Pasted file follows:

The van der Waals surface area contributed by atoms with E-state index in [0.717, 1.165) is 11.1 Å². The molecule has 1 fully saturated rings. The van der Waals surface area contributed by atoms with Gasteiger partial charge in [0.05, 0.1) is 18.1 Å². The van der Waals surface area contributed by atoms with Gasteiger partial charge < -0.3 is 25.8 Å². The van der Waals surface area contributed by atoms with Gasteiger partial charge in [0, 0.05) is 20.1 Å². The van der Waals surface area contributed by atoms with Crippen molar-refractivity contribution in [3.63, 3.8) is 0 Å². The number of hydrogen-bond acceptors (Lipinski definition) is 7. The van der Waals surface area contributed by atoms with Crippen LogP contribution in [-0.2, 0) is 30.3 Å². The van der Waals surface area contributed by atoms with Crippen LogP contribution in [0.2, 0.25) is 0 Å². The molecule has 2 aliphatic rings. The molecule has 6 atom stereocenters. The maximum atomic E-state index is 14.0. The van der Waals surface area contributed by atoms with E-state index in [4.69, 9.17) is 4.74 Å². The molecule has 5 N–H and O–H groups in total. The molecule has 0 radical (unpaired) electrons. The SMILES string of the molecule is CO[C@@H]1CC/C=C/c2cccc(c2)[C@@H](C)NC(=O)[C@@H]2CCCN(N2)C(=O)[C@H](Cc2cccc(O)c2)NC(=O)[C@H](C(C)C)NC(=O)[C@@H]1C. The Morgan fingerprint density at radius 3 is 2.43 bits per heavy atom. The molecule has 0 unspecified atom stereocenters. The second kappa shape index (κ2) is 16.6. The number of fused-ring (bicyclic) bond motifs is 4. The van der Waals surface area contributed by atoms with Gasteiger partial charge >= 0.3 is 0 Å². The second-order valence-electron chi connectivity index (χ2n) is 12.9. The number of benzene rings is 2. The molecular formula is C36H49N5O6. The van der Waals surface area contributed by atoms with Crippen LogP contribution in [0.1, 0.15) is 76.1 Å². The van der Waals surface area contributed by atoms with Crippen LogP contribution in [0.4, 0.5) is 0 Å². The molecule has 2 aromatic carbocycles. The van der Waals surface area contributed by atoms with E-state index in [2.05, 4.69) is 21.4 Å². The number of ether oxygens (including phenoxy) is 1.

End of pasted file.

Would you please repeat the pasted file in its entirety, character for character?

The van der Waals surface area contributed by atoms with E-state index in [0.717, 1.165) is 11.1 Å². The molecule has 1 fully saturated rings. The van der Waals surface area contributed by atoms with Gasteiger partial charge in [0.05, 0.1) is 18.1 Å². The van der Waals surface area contributed by atoms with Gasteiger partial charge < -0.3 is 25.8 Å². The van der Waals surface area contributed by atoms with Gasteiger partial charge in [0, 0.05) is 20.1 Å². The van der Waals surface area contributed by atoms with Crippen molar-refractivity contribution in [3.63, 3.8) is 0 Å². The number of hydrogen-bond acceptors (Lipinski definition) is 7. The van der Waals surface area contributed by atoms with Crippen LogP contribution in [-0.2, 0) is 30.3 Å². The van der Waals surface area contributed by atoms with Crippen LogP contribution in [0.2, 0.25) is 0 Å². The molecule has 2 aliphatic rings. The molecule has 6 atom stereocenters. The maximum atomic E-state index is 14.0. The van der Waals surface area contributed by atoms with E-state index in [4.69, 9.17) is 4.74 Å². The molecule has 5 N–H and O–H groups in total. The molecule has 0 radical (unpaired) electrons. The SMILES string of the molecule is CO[C@@H]1CC/C=C/c2cccc(c2)[C@@H](C)NC(=O)[C@@H]2CCCN(N2)C(=O)[C@H](Cc2cccc(O)c2)NC(=O)[C@H](C(C)C)NC(=O)[C@@H]1C. The Morgan fingerprint density at radius 3 is 2.43 bits per heavy atom. The molecule has 0 unspecified atom stereocenters. The second kappa shape index (κ2) is 16.6. The number of fused-ring (bicyclic) bond motifs is 4. The van der Waals surface area contributed by atoms with Gasteiger partial charge >= 0.3 is 0 Å². The second-order valence-electron chi connectivity index (χ2n) is 12.9. The number of benzene rings is 2. The molecular formula is C36H49N5O6. The van der Waals surface area contributed by atoms with Crippen LogP contribution in [0.1, 0.15) is 76.1 Å². The van der Waals surface area contributed by atoms with Crippen LogP contribution in [0.4, 0.5) is 0 Å². The molecule has 2 aromatic carbocycles. The van der Waals surface area contributed by atoms with E-state index in [2.05, 4.69) is 21.4 Å². The number of ether oxygens (including phenoxy) is 1.